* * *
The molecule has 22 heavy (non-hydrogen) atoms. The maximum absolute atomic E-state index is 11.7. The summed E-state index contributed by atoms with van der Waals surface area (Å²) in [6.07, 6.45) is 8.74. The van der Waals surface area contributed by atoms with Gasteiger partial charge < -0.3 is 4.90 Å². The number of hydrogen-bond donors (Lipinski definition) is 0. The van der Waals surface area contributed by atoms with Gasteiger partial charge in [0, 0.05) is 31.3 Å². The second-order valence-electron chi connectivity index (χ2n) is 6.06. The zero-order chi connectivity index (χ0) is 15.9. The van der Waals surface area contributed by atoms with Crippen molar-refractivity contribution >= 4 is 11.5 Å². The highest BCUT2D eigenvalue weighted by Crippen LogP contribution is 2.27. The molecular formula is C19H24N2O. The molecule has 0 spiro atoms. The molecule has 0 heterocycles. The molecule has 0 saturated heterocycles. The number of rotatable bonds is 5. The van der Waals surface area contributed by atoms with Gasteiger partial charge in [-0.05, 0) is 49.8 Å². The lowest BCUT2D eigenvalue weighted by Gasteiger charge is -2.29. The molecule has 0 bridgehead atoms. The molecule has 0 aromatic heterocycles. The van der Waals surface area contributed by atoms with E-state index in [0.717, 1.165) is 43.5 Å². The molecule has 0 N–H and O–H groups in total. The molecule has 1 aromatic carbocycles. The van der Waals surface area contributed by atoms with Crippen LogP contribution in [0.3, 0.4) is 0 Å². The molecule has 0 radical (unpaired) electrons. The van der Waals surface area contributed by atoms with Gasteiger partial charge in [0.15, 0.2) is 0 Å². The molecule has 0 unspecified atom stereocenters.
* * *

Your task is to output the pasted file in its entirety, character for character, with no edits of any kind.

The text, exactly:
The molecule has 22 heavy (non-hydrogen) atoms. The maximum absolute atomic E-state index is 11.7. The summed E-state index contributed by atoms with van der Waals surface area (Å²) in [6.07, 6.45) is 8.74. The van der Waals surface area contributed by atoms with Gasteiger partial charge < -0.3 is 4.90 Å². The number of hydrogen-bond donors (Lipinski definition) is 0. The van der Waals surface area contributed by atoms with Gasteiger partial charge in [0, 0.05) is 31.3 Å². The second-order valence-electron chi connectivity index (χ2n) is 6.06. The zero-order chi connectivity index (χ0) is 15.9. The van der Waals surface area contributed by atoms with Crippen molar-refractivity contribution >= 4 is 11.5 Å². The highest BCUT2D eigenvalue weighted by Crippen LogP contribution is 2.27. The molecular formula is C19H24N2O. The molecule has 0 spiro atoms. The molecule has 0 heterocycles. The molecule has 0 saturated heterocycles. The number of rotatable bonds is 5. The van der Waals surface area contributed by atoms with Gasteiger partial charge in [-0.05, 0) is 49.8 Å². The lowest BCUT2D eigenvalue weighted by Gasteiger charge is -2.29. The molecule has 0 bridgehead atoms. The molecule has 0 aromatic heterocycles. The van der Waals surface area contributed by atoms with E-state index in [0.717, 1.165) is 43.5 Å². The molecule has 0 N–H and O–H groups in total. The molecule has 1 aromatic carbocycles. The van der Waals surface area contributed by atoms with Crippen LogP contribution in [0.3, 0.4) is 0 Å². The molecule has 0 radical (unpaired) electrons. The van der Waals surface area contributed by atoms with Gasteiger partial charge in [0.15, 0.2) is 0 Å². The molecule has 0 unspecified atom stereocenters.